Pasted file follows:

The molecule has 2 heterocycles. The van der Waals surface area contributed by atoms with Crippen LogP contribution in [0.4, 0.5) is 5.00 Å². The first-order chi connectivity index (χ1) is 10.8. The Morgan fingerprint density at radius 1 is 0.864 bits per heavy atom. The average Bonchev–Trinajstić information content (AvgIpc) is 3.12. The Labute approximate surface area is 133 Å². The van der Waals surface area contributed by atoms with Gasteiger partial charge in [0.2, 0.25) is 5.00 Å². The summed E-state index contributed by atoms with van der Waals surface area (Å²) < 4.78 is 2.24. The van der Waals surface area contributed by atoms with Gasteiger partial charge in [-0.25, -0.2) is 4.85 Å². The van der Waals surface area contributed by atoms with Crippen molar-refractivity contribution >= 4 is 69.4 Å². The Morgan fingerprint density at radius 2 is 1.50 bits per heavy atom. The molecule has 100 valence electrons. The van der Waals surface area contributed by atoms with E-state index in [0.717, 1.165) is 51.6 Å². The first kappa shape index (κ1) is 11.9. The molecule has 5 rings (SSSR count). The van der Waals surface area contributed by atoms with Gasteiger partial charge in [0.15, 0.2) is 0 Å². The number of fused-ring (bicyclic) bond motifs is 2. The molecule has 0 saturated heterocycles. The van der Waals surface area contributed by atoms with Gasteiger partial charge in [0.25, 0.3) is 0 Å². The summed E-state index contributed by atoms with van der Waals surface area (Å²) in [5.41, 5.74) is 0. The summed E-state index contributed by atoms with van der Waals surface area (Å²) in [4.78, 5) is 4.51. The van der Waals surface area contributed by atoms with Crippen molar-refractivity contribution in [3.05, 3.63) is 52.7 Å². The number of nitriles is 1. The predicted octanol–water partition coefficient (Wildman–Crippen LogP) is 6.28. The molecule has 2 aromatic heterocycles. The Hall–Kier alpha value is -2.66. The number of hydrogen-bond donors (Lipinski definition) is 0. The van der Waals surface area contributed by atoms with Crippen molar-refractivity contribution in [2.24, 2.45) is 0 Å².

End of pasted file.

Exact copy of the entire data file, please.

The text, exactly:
The molecule has 2 heterocycles. The van der Waals surface area contributed by atoms with Crippen LogP contribution in [0.4, 0.5) is 5.00 Å². The first-order chi connectivity index (χ1) is 10.8. The Morgan fingerprint density at radius 1 is 0.864 bits per heavy atom. The average Bonchev–Trinajstić information content (AvgIpc) is 3.12. The Labute approximate surface area is 133 Å². The van der Waals surface area contributed by atoms with Gasteiger partial charge in [0.2, 0.25) is 5.00 Å². The summed E-state index contributed by atoms with van der Waals surface area (Å²) < 4.78 is 2.24. The van der Waals surface area contributed by atoms with Gasteiger partial charge in [-0.25, -0.2) is 4.85 Å². The van der Waals surface area contributed by atoms with Crippen molar-refractivity contribution >= 4 is 69.4 Å². The Morgan fingerprint density at radius 2 is 1.50 bits per heavy atom. The molecule has 100 valence electrons. The van der Waals surface area contributed by atoms with E-state index in [0.717, 1.165) is 51.6 Å². The first kappa shape index (κ1) is 11.9. The molecule has 5 rings (SSSR count). The van der Waals surface area contributed by atoms with Gasteiger partial charge in [0.15, 0.2) is 0 Å². The number of fused-ring (bicyclic) bond motifs is 2. The molecule has 0 saturated heterocycles. The van der Waals surface area contributed by atoms with Gasteiger partial charge in [0.25, 0.3) is 0 Å². The summed E-state index contributed by atoms with van der Waals surface area (Å²) in [5.41, 5.74) is 0. The summed E-state index contributed by atoms with van der Waals surface area (Å²) in [4.78, 5) is 4.51. The van der Waals surface area contributed by atoms with Crippen molar-refractivity contribution in [3.05, 3.63) is 52.7 Å². The number of nitriles is 1. The predicted octanol–water partition coefficient (Wildman–Crippen LogP) is 6.28. The molecule has 2 aromatic heterocycles. The Hall–Kier alpha value is -2.66. The number of hydrogen-bond donors (Lipinski definition) is 0. The van der Waals surface area contributed by atoms with Crippen molar-refractivity contribution in [2.24, 2.45) is 0 Å².